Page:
How the study was conducted at Rensselaer (via Rensselaer Polytechnic Institute)
The daily life of many humans today involves looking at screen after screen throughout the day and night. At the same time, disorders like depression and insomnia are on the rise. In a study from 2010, researchers at Ohio State University found that dim lights at night cause dramatic changes to the hippocampus of mice, which leads to depression-like symptoms.
Now, researchers from the Lighting Research Center (LRC) at the Rensselaer Polytechnic Institute in New York, have found that prolonged exposure to backlit screens can have significant effects on levels of melatonin, a hormone which helps regulate sleep.
Brittany Wood, research specialist from the LRC, and her team, conducted a study where they asked 13 subjects to use backlit screens for extended periods of time. At some points, the subjects were told to wear orange-tinted goggles and goggles with embedded 470-nm blue LEDs. Both orange and blue light are already known to affect melatonin levels. All the participants also wore a device called a dimesimeter, which continuously records circadian (our natural 24 hr cycle) light and activity, to record personal light exposure.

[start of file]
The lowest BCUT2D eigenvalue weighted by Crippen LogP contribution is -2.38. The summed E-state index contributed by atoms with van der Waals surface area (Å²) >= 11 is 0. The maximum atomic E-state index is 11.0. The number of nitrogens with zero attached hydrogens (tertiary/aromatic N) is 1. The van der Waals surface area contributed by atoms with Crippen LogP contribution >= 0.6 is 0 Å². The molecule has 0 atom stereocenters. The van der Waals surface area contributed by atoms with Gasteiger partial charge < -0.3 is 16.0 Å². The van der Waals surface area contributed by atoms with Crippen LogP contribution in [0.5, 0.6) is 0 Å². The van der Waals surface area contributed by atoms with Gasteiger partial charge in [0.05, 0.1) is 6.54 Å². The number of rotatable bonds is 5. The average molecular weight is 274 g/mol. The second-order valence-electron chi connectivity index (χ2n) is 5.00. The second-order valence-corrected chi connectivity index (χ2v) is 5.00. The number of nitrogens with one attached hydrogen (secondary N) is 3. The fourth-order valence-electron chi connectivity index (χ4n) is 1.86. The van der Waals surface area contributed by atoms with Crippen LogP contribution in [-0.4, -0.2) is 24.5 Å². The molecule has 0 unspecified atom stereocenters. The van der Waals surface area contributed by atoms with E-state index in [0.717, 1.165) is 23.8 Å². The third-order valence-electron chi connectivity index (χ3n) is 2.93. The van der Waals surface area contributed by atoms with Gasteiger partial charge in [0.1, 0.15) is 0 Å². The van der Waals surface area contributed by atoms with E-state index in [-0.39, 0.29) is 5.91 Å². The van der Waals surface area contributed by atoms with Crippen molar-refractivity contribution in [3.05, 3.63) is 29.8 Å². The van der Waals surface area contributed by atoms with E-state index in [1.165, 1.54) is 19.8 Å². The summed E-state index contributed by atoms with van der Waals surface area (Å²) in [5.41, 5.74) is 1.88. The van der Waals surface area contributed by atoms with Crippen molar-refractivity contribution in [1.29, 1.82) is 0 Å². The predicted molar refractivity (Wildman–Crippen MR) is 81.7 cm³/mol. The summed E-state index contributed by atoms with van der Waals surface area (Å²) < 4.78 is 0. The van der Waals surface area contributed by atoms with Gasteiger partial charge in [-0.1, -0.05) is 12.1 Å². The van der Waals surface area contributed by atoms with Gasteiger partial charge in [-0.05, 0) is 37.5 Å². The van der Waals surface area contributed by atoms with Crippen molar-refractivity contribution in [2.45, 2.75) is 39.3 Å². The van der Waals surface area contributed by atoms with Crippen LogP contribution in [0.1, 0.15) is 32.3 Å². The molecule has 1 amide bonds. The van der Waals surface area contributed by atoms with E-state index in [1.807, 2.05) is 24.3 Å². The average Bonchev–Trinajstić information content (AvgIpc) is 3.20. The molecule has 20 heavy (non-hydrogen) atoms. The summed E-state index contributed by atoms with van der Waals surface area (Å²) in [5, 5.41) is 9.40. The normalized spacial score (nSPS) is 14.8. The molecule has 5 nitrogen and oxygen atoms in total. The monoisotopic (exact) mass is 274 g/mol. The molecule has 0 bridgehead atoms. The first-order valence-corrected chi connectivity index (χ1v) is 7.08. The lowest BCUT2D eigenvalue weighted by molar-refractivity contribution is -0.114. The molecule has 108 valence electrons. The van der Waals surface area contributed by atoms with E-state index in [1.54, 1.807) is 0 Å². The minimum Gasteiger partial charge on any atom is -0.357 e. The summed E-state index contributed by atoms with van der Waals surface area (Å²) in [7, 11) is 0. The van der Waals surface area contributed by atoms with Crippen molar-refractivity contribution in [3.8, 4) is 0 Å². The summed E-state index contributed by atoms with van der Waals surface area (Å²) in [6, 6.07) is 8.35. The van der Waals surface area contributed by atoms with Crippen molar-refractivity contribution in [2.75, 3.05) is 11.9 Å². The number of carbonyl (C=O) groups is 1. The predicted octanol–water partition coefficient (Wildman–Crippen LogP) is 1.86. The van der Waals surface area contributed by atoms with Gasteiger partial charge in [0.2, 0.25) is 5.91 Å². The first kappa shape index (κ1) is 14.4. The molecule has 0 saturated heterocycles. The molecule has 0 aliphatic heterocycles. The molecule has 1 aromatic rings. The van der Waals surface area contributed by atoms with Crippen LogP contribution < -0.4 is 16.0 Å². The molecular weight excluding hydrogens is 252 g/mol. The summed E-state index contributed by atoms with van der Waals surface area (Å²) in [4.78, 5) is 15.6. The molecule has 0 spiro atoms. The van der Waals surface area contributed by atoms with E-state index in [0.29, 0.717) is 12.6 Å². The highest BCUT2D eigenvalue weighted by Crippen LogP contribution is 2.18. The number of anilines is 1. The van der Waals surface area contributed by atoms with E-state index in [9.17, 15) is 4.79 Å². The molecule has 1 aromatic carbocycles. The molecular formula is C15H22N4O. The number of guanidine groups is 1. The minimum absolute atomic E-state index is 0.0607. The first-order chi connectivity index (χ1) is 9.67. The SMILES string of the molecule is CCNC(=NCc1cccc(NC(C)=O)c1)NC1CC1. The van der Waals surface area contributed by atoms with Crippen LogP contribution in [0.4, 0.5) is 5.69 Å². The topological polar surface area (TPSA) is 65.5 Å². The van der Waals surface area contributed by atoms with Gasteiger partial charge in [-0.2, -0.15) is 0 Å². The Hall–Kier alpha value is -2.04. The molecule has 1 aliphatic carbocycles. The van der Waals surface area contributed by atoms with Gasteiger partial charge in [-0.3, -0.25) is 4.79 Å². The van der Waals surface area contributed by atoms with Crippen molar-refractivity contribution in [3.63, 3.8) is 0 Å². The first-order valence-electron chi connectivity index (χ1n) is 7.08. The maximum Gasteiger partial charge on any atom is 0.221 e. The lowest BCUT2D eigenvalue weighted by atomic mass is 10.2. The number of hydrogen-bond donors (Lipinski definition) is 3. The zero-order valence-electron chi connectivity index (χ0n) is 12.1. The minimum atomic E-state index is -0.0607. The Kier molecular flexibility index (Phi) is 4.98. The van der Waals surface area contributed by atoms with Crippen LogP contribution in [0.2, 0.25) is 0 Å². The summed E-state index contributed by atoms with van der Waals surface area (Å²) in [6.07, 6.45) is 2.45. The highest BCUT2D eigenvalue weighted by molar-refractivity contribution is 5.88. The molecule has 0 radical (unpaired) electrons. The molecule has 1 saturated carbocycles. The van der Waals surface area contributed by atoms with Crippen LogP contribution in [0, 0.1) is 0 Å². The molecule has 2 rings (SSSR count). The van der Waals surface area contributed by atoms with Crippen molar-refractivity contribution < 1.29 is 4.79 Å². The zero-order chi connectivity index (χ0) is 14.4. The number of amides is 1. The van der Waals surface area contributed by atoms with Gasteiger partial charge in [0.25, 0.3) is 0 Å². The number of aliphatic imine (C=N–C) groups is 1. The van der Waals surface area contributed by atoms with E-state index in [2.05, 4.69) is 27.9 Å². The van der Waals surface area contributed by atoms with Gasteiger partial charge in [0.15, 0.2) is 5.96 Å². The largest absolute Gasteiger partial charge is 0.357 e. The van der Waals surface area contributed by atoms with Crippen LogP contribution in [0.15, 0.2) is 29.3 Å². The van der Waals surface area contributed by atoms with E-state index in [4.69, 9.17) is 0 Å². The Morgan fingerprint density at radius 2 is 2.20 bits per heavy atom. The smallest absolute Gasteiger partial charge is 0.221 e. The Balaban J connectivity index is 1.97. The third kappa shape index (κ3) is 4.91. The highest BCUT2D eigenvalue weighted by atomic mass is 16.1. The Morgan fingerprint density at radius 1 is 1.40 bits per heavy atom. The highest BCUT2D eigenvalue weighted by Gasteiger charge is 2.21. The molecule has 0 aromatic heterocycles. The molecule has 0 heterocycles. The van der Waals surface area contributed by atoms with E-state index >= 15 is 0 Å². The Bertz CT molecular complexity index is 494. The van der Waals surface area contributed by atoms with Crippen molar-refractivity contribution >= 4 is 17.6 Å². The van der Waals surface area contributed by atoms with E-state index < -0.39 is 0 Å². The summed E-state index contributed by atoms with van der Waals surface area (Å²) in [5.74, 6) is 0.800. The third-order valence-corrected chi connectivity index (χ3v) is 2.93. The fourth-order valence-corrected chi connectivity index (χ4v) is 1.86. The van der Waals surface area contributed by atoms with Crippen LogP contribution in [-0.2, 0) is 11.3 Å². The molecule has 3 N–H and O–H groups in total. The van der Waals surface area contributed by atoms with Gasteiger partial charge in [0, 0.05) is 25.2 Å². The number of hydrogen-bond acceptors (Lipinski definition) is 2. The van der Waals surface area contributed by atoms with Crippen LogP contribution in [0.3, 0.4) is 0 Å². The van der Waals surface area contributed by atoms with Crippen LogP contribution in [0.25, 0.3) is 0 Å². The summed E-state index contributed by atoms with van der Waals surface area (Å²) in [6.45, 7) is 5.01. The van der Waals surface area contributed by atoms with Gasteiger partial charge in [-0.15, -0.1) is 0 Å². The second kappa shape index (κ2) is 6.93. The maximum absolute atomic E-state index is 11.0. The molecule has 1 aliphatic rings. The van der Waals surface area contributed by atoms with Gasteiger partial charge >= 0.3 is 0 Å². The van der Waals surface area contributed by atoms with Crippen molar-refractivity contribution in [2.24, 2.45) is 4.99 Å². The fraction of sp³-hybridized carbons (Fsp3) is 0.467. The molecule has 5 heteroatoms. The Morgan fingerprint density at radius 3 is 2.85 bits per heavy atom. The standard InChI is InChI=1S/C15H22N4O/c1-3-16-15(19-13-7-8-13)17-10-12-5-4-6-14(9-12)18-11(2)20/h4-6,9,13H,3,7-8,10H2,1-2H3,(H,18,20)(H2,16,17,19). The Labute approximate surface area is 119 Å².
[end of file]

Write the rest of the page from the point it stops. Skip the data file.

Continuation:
The study’s results show that 60 minutes of exposure, to just the backlit screen, does not have a significant effect on melatonin. However, after 120 minutes, melatonin levels decreased by 22%. The team also found that the type of task being performed varies the photopic illuminance levels at a range of 5 lux to 50 lux, so task management, especially at night, is important. Until screen manufacturers can resolve this issue with their products, the LRC recommends turning off, or at least dimming the displays at night. They say “circadian-friendly” electronics could alleviate seasonal affective disorder and sleep disorders by decreasing and increasing melatonin levels at appropriate times during the day.
As we stare at our glowing rectangles endlessly, keep it in mind. Moderation still is the best policy. I'm one to talk, well over two hours of reading at night - on the phone.
This reminds me of how I watched the Olympics live this past summer, in the early morning....